Flowers An orchid show — like the one held by the Hoosier Orchid Society last weekend at Glendale Mall — can give you a bug that never goes away. It can attack your system on the spot or lie dormant for years until the right vector comes along and leaves you breathless. Either way, if you have a weakness for the sensual, the fragrant, the bizarre or just Nature’s dizzying imagination, these things can take you. A few facts:

There are over 25,000 species of orchids from every continent except Antarctica, and nurseries around the world are creating hybrids faster than they can be accurately tracked.

Norman McDonald’s The Orchid Hunters (1939) says that “when a man falls in love with orchids, he’ll do anything to possess the one he wants. It’s like chasing a green-eyed woman or taking cocaine, it’s a sort of madness.”

I’m on my second green-eyed woman, and the first one had some issues with, uh, madness.

I have a lot of weaknesses. So, after stumbling onto my first orchid show in Eugene, Ore., in 2000, the dice had already been rolled by the time I moved back here and my mom insisted I take over the collection she no longer had the time for. I took them and killed them and bought more and killed most of them, too. Like many orchid hobbyists, I’m embarrassed to admit how much money I’ve lost in killed plants, and like most hobbyists, it doesn’t matter. I’ll buy more. Madness.

Since I started collecting orchids, I’ve learned that there is no other ornamental plant that enjoys the same rabid devotion. Contributors to the most prominent Internet listserv for orchid nutjobs — the Orchid Guide Digest — frequently threaten each other with violence, and it is not uncommon for the day’s messages to be dominated by comments like this:

Dealing with the facts is not one of your great points … [you are a] BS artist of the first order.

You would get none of this browsing around the displays and sale tables at a show like the one this past weekend. Even the American Orchid Society judges went about their business with little affect. But you do get an idea of the visceral appeal orchids can have. People resorted to odd gestures and contorted facial expressions to convey the effect the flowers had on them. These were the people who got stopped just passing through, and I would bet a third of them left the mall with a plant instead of a new pair of shoes.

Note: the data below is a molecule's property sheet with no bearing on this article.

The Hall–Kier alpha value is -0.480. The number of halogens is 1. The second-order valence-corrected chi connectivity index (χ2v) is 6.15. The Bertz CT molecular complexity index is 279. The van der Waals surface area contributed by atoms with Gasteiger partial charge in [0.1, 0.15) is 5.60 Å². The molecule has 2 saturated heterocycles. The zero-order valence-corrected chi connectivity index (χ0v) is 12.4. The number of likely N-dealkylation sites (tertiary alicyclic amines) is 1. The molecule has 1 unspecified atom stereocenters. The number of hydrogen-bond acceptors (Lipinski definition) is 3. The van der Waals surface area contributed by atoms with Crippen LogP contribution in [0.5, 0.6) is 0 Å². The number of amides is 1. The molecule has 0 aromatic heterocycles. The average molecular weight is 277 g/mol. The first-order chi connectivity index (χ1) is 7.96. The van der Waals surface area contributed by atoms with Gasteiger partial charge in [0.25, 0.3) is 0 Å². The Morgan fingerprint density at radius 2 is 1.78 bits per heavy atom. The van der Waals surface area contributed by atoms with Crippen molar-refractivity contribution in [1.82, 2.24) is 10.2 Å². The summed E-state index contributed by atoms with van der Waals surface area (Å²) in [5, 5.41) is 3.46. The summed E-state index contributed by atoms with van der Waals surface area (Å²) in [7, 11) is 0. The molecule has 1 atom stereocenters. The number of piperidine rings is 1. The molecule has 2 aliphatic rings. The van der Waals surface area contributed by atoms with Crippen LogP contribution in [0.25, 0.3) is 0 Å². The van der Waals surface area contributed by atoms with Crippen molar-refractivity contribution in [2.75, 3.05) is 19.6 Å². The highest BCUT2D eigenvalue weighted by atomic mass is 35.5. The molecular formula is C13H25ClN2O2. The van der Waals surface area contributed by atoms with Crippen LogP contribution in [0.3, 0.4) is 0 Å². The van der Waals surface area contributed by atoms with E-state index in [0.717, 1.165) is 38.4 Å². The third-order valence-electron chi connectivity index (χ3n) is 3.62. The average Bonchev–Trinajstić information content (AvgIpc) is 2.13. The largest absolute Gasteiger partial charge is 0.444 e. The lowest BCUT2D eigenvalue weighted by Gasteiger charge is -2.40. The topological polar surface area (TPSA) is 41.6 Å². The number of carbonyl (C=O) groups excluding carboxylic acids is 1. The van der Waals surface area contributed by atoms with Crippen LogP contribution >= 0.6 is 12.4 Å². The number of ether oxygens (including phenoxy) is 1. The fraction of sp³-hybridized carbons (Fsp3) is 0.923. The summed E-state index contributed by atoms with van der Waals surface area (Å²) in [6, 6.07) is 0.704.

These people are in trouble. Contrary to popular thinking, orchids are not in general too difficult to care for. If you ask an orchid grower how to properly care for your plant, he may likely say, “With benign neglect.” The problem is that before you figure out the nuances of “benign neglect,” you have 50 plants and each occupies a different point on that spectrum.

And don’t think you have to wait for an annual show to stock up. There are plenty of local nurseries to visit, including Hoosier Orchid Company, which, according to their catalog, possess “the largest variety of seed-grown species in the United States, if not the world.” Madness.

The bulk of my collection came between green-eyed women, and most of them are dead now that my passions have found a more suitable object to adore. But I’m drunk again on the unique pleasures of these masterpieces to which few other natural works come close. Green-eyed women are wonderfully seductive, but on the gray days when those things go hazel, forgive me if my heart wanders.


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